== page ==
It are these differences, these competing agendas, that make up the crux of the story, not the climactic tennis match. Unsurprisingly, Beaufoy’s screenplay spends a bit more time on King and her relationship with Barnett than it does on analyzing all that was taking place in Riggs’s world. Still, it’s easy to get a feel for his insecurities, the shame he feels when he can’t live up to being the man his wife Priscilla (Elisabeth Shue) believes he could be, all of that filtered through a lens of a changing world rushing to pass men like him by whether they want it to or not. There are some beautiful, heartfelt moments that transpire during this portion of the story, the emotional components always working on multiple character-driven levels throughout the story.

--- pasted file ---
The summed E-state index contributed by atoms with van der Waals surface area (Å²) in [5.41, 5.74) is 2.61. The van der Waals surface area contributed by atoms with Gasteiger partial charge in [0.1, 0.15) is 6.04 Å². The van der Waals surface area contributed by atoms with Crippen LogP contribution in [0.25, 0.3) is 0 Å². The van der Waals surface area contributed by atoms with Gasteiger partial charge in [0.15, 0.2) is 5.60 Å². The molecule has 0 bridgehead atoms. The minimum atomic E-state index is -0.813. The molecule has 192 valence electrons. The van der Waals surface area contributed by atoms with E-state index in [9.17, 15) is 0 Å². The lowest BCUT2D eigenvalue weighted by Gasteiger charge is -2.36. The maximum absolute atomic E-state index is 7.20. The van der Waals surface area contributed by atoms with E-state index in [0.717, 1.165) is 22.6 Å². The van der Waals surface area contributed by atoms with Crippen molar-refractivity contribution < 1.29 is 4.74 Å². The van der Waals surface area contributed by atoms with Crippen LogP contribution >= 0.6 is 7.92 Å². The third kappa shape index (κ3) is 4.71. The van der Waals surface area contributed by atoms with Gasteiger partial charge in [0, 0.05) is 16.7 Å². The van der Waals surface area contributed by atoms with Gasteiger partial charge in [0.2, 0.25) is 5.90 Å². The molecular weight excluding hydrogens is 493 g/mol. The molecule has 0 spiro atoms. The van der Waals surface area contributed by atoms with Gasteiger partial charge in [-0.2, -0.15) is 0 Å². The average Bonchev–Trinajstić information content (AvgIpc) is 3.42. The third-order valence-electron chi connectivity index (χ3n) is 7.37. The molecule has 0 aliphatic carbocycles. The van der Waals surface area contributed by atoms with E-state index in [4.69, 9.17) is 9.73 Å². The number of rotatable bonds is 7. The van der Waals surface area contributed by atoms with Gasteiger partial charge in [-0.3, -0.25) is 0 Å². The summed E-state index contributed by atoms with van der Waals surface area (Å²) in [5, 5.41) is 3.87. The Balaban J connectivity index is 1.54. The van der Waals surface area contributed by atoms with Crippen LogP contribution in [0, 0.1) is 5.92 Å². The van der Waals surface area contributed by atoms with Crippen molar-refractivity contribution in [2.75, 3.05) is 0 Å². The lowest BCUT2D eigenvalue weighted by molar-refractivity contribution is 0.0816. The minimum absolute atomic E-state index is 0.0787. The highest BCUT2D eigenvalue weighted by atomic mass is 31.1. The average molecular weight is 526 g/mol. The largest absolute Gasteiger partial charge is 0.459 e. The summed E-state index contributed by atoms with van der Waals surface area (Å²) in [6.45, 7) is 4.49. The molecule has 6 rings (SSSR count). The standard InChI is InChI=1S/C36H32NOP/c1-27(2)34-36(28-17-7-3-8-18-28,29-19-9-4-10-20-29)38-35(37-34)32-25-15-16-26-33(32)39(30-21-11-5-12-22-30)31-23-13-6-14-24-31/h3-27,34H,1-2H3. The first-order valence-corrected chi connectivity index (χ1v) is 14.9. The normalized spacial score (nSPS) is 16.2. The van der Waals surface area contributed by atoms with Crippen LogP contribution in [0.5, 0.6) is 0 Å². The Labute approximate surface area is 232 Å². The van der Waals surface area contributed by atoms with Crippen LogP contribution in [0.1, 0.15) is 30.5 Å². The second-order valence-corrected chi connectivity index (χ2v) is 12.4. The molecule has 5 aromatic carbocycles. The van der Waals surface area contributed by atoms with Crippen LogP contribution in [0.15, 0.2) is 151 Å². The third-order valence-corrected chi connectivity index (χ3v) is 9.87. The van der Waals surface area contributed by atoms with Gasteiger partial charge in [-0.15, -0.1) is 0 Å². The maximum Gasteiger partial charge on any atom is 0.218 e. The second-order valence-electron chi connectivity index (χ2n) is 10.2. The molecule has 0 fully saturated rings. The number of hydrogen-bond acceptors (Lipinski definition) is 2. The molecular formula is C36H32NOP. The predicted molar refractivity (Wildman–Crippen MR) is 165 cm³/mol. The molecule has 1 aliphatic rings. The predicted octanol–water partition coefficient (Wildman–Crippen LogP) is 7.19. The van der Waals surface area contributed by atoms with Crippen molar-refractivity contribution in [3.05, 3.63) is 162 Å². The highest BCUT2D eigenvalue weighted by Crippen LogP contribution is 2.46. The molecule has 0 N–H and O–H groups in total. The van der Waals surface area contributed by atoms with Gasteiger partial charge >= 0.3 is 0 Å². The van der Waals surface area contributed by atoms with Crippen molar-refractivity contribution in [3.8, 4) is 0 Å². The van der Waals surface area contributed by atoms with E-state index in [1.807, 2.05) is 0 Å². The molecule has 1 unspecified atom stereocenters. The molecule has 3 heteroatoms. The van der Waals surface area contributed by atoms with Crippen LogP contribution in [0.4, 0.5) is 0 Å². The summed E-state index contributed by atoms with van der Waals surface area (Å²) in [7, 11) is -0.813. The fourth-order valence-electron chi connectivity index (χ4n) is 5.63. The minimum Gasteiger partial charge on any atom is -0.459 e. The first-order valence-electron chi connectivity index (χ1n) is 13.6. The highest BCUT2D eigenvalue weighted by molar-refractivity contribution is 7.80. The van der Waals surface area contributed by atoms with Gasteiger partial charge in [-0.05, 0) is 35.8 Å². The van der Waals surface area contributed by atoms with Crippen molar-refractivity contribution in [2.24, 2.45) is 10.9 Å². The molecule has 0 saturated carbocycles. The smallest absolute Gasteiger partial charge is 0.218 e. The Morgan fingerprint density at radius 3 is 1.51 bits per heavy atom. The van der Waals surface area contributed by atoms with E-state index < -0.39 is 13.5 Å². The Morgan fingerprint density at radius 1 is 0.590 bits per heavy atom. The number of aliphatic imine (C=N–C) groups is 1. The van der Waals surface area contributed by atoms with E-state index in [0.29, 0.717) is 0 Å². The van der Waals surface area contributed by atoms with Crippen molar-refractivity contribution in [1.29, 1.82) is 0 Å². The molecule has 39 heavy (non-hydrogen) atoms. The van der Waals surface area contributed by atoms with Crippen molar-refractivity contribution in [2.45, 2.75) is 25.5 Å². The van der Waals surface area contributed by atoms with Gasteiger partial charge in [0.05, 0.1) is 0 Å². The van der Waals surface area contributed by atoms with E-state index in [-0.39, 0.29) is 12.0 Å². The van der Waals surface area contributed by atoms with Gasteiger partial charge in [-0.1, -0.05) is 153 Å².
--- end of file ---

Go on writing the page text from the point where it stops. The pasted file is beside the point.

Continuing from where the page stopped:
Yet it is still Stone and her depiction of King that is the film’s undeniably flawless element. As amazing as the actress was last in year in La La Land, winning a much-deserved Academy Award for her efforts, she is even more incredible here, delivering to what my mind is, up to now, at least, the best performance of her career. The level of interior nuance, how she is able to convey so much just by the way she moves her body, trembles a lip or reaches longingly for a caress she’s terrified she’ll never be able to publicly experience, all of it is sensational. I was fascinated by Stone, her performance building in ways that are continually surprising, all of which helps make her resilience and fortitude during the climactic tennis match all the more emotionally affecting.